By: Trishita Bose
On Friday, April 8, India’s health ministry announced booster shots for everyone between the ages of 18 and 60. Boosters have been administered to healthcare professionals and frontline workers since January. On March 16, India started the administration of the third shot for everyone above 60 years of age.
After what seemed like a long wait, the ministry of health released a statement saying: “All those who are more than 18 years of age and have completed nine months after the administration of the second dose, would be eligible for precaution dose. This facility would be available in all private vaccination centres.’’
With new variants developing every passing day and cases rising unprecedentedly in some countries like China, Hong Kong, Taiwan and more, health experts in India are viewing this move as a huge positive. “I am delighted, and it is always better late than never,” Dr. Rajesh Parikh, the director of medical research at Jaslok Hospital in Mumbai, told NDTV.
Dr. Rajeev Jayadevan, Co-Chairman of Indian Medical Association’s Covid-19 Task Force, maintains that India is not late in implementing boosters for its adult (18-60) group as several reports have proved that there is ‘no difference between two-dose and three-dose groups in terms of death outcomes’ for this age group particularly.
He added: ‘’If a healthy person is vaccinated with the first two doses, their body will generate a memory immune response, which will also recognise future variants. This is because the virus doesn’t change all its building blocks, which means our immune system can still recognise it. Mutations are part of the virus’s adaptive behaviour so people mustn’t panic upon hearing such technical terms.’’
India is still reporting more than 1000 cases per day on average, but the death rate has significantly decreased. There hasn’t been any significant surge in cases, or there isn’t a wave running through the country, which makes it the ‘perfect time’ to get the booster shot, according to Dr. Jayadevan. He said that ‘’time of peace and calm is the best time to get prepared’, from an immunology standpoint.
The news is not all happy because this third shot will only be available at private health centres and not at any government facility. Additionally, the price for each booster was set at Rs.600 (£6.02). However, the price was revised to Rs.225 (£2.26) per dose, a move that was announced on Twitter by Adar Poonawalla, CEO of Serum Institute of India. However, private vaccination centres can add a surcharge of Rs.150 (£1.52) per dose. Bharat Biotech, which manufactures Covaxin, India’s first indigenous vaccine, has also revised its price from Rs.1200 (£12.20) to Rs.225 (£2.26) per dose.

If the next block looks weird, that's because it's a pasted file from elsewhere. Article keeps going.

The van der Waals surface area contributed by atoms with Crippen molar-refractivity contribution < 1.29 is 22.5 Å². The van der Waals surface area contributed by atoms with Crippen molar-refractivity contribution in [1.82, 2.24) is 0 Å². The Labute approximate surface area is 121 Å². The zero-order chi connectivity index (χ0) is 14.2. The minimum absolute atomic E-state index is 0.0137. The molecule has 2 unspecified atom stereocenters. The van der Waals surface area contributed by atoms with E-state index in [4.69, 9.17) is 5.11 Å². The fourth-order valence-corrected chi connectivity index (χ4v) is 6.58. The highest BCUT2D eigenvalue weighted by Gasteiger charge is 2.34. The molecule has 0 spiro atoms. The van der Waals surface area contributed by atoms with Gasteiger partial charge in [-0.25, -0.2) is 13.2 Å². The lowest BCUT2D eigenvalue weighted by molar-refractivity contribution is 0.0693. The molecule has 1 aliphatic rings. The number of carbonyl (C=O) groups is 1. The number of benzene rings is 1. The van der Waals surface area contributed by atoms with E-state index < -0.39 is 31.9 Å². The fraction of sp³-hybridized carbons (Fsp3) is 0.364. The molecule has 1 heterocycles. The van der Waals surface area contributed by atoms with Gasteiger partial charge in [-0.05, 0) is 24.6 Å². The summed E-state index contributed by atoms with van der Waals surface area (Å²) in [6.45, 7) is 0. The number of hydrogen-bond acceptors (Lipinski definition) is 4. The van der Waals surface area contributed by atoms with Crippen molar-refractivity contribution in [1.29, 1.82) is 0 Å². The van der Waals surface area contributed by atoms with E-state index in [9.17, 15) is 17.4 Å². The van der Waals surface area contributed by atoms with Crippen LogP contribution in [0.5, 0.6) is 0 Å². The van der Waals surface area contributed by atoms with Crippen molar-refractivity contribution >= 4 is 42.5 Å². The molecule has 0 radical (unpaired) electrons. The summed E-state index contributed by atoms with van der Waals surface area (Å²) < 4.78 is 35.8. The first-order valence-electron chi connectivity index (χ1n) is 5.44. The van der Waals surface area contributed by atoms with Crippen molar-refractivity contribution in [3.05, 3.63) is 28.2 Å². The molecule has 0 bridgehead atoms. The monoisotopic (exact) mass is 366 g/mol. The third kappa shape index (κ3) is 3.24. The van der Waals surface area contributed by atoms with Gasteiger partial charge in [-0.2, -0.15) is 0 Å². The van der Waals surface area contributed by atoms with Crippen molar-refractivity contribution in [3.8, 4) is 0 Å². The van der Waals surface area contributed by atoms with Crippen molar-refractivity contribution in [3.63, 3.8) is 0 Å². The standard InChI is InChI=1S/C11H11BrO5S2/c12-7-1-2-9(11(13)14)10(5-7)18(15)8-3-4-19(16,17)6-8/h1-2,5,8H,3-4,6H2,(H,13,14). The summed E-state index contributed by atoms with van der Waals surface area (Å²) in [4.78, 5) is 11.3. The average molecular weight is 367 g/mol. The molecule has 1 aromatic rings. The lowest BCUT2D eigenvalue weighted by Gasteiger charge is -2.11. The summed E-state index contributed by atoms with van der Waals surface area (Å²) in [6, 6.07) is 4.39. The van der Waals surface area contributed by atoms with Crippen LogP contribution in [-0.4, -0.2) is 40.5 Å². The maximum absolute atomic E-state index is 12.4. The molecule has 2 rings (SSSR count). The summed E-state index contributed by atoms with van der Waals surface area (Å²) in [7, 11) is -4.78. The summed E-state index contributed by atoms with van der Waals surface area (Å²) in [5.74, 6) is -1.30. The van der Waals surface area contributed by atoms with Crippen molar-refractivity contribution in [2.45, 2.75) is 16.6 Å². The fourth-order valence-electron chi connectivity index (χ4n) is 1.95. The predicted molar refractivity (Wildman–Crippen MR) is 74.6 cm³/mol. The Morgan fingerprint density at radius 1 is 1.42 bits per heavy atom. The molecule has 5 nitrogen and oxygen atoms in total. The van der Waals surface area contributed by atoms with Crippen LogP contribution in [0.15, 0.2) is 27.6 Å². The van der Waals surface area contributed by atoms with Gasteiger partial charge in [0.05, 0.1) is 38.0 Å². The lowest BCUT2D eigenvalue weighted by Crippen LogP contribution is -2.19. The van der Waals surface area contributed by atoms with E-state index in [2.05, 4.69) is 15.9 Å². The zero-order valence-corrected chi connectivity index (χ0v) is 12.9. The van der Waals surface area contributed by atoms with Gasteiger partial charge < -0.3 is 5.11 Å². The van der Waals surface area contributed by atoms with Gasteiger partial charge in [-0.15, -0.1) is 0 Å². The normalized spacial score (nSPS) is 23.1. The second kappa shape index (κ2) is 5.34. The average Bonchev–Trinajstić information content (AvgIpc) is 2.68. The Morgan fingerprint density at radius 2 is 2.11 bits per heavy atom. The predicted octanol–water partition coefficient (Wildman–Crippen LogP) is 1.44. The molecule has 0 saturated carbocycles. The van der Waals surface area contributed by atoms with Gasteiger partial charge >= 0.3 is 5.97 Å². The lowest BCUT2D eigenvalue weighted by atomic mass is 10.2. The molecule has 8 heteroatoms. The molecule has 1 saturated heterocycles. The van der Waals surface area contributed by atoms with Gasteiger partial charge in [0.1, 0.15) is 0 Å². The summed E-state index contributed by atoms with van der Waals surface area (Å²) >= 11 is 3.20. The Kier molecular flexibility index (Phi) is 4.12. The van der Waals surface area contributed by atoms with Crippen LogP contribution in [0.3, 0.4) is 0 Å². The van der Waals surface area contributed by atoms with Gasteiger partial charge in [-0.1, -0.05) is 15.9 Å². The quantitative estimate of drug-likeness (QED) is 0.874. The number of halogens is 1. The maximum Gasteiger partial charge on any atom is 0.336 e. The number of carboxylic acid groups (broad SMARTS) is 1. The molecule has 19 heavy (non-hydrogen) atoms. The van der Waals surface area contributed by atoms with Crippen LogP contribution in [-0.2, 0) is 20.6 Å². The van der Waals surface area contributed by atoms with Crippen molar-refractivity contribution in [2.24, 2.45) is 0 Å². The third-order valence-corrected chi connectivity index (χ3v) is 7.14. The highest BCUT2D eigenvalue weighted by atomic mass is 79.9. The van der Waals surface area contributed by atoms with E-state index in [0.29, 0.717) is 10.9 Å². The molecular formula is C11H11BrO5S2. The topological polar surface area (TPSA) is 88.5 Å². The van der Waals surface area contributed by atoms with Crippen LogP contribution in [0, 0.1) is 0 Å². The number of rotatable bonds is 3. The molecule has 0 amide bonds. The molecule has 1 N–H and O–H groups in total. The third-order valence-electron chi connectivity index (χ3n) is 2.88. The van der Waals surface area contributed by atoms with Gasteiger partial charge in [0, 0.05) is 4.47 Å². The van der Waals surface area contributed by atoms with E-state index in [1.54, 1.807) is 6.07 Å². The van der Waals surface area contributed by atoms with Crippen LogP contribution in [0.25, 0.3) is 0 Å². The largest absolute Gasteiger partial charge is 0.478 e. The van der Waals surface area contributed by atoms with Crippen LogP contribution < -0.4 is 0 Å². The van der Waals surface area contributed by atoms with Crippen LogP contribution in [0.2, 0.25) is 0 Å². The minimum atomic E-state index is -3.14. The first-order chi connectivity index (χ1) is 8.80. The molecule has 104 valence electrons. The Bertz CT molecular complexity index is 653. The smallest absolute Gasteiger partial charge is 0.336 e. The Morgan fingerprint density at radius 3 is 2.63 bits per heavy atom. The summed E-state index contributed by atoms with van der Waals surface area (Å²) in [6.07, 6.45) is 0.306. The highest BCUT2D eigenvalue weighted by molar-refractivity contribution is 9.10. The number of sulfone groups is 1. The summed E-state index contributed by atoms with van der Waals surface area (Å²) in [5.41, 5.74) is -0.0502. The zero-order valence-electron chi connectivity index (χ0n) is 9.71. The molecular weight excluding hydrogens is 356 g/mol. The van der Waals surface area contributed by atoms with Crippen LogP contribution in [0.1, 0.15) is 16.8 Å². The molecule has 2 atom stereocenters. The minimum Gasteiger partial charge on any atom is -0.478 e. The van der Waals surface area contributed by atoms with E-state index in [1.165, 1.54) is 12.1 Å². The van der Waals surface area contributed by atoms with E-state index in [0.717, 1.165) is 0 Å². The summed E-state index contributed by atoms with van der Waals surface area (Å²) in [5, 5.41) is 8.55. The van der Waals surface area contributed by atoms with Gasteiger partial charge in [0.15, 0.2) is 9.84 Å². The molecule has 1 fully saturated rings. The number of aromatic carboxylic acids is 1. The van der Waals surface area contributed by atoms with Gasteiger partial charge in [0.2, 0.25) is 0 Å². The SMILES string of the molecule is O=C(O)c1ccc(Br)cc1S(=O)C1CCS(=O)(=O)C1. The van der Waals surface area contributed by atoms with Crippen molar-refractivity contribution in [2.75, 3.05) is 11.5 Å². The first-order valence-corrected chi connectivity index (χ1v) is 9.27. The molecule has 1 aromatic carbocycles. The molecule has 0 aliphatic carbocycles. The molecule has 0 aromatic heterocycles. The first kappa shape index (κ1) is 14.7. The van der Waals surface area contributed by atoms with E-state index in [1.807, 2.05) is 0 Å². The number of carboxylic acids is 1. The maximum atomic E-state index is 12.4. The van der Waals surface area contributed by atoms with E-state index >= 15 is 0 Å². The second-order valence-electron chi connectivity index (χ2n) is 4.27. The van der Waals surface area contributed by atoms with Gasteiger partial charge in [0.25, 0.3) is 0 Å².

The nine-month gap between the doses is also a cause of worry for some, however, Dr. Jayadevan says that the longer you wait between doses, the better the immune response would be.
‘’If you keep poking your immune system every few weeks, it’s not going to be happy,” he said. “Once the immune system responds to a challenge, it needs to complete the process and go back to its base line, and that peaceful base line is necessary for the next dose to kick in and facilitate the desired response.’
‘’The immunology principles of vaccination works on the basis of twos, the first exposure will generate a baseline immune response and the second exposure gives you an amplified immune response with a long-lived memory response, which means a bunch of stored-away cells will respond exclusively to this pathogen in a more balanced and proactive way.’’
The move is especially welcome news to those who have travel plans abroad, as many countries require proof of vaccination along with a booster certificate. With her honeymoon pending for two years, Haripriya Sristi, who got married in February 2020, just a month before Covid brought a halt to the world and her travel plans, is ecstatic over the booster news as she can now ‘travel anywhere she wants to’ and not be restricted to countries that do not require booster proof. Manya Moitra, who hasn’t seen her son in over two years, also shared her relief over the booster approval as she can now book her tickets to Vienna, Austria, which requires a booster certificate upon arrival.
According to the health ministry, 96% of Indians above the age of 15 have received one shot of a coronavirus vaccine and 83% have received a second shot. The third shot will be made available by AstraZeneca, known as Covishield in India, which is responsible for 80% of the vaccinations in the country, as well as Covaxin. The government has already clarified that ‘precaution dose’ will be of the same jab as the first and second dose.
On the first day of its rollout, India registered only 9496 jabs across all facilities. One of the reasons, as Dr. Jayadevan points out, could be that people do not feel a sense of urgency as currently reported cases are few.
Booster shots were made available to all adults in the UK from 30th November 2021, as the threat of the Omicron variant was emerging. As of 21 April 2022, over 39 million people have received booster doses.
The UK currently has no restrictions for travellers from India at the moment. Visitors require a vaccine proof on arrival but there is no booster certificate mandate.
My full interview with Dr. Rajeev Jayadevan, Co-Chairman of Indian Medical Association’s Covid-19 Task Force about India’s vaccine and booster strategy, the efficacy of booster shots, the right gap between two shots and much more.